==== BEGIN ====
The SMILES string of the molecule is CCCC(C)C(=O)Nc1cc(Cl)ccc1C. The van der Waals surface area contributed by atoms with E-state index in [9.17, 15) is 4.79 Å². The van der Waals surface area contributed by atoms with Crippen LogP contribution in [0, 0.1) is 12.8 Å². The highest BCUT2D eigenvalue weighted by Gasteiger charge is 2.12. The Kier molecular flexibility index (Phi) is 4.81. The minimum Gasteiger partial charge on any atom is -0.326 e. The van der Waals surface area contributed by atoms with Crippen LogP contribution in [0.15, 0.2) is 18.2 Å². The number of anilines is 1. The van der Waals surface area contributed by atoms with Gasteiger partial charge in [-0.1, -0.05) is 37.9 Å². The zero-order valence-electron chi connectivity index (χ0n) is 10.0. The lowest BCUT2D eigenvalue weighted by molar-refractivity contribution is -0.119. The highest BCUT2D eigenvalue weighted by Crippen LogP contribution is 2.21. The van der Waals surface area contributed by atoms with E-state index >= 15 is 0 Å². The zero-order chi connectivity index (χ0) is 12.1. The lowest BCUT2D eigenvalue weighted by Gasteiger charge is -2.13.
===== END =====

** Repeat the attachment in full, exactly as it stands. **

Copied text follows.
The SMILES string of the molecule is CCCC(C)C(=O)Nc1cc(Cl)ccc1C. The van der Waals surface area contributed by atoms with E-state index in [9.17, 15) is 4.79 Å². The van der Waals surface area contributed by atoms with Crippen LogP contribution in [0, 0.1) is 12.8 Å². The highest BCUT2D eigenvalue weighted by Gasteiger charge is 2.12. The Kier molecular flexibility index (Phi) is 4.81. The minimum Gasteiger partial charge on any atom is -0.326 e. The van der Waals surface area contributed by atoms with Crippen LogP contribution in [0.15, 0.2) is 18.2 Å². The number of anilines is 1. The van der Waals surface area contributed by atoms with Gasteiger partial charge in [-0.1, -0.05) is 37.9 Å². The zero-order valence-electron chi connectivity index (χ0n) is 10.0. The lowest BCUT2D eigenvalue weighted by molar-refractivity contribution is -0.119. The highest BCUT2D eigenvalue weighted by Crippen LogP contribution is 2.21. The van der Waals surface area contributed by atoms with E-state index >= 15 is 0 Å². The zero-order chi connectivity index (χ0) is 12.1. The lowest BCUT2D eigenvalue weighted by Gasteiger charge is -2.13.